The way in which children respond to bullying and why has been detailed in a new study.
According to the researchers, the answer may lead to more effective interventions to reduce the negative consequences - and perhaps even the frequency - of bullying.
"The main question we were interested in is how do children go about selecting strategies for dealing with harassment from their peers?" said University of Illinois psychology professor Karen Rudolph, who led the study.
"And what we focused on was an understanding of the goals that kids develop in their social relationships," added Rudolph.
A series of questionnaires administered to 373 students found, as expected, that children who were most interested in developing relationships "had more positive perceptions of themselves and were more likely to say that they would cooperate and work to reduce conflict with other kids," Rudolph said.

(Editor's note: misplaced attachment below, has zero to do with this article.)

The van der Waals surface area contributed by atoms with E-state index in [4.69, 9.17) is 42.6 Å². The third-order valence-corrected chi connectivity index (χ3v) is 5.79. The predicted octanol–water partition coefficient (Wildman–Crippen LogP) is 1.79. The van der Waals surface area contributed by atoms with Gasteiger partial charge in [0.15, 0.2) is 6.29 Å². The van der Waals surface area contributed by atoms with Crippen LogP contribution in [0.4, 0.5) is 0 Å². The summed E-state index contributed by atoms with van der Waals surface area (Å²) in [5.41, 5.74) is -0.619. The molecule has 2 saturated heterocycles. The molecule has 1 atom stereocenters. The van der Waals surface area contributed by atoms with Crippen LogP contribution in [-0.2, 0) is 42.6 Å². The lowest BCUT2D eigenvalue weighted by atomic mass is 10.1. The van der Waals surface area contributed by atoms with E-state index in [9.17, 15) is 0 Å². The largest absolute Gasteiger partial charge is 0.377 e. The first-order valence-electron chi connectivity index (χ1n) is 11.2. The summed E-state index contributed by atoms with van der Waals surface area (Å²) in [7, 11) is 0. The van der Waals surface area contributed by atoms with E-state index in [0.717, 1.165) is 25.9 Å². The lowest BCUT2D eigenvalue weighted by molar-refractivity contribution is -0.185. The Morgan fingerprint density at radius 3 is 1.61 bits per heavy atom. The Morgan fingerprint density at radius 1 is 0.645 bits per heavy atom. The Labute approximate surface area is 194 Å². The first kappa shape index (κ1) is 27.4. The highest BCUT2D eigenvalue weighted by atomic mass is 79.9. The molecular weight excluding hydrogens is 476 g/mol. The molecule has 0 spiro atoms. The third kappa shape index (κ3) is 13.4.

When other kids harassed them, these children were "more likely to engage in proactive strategies to solve the problem," she said.
Children who wanted to be perceived as "cool" or competent "were less likely to use those kinds of thoughtful, careful strategies" when dealing with harassment, said Rudolph.
"And they were more likely to retaliate," added Rudolph.
These children also had more negative perceptions of their peers, Rudolph said.
Those who wanted to avoid negative judgments were less likely to retaliate against their peers.
"But they were also more passive. They just ignored what happened," she said.
The study is detailed in the journal Child Development.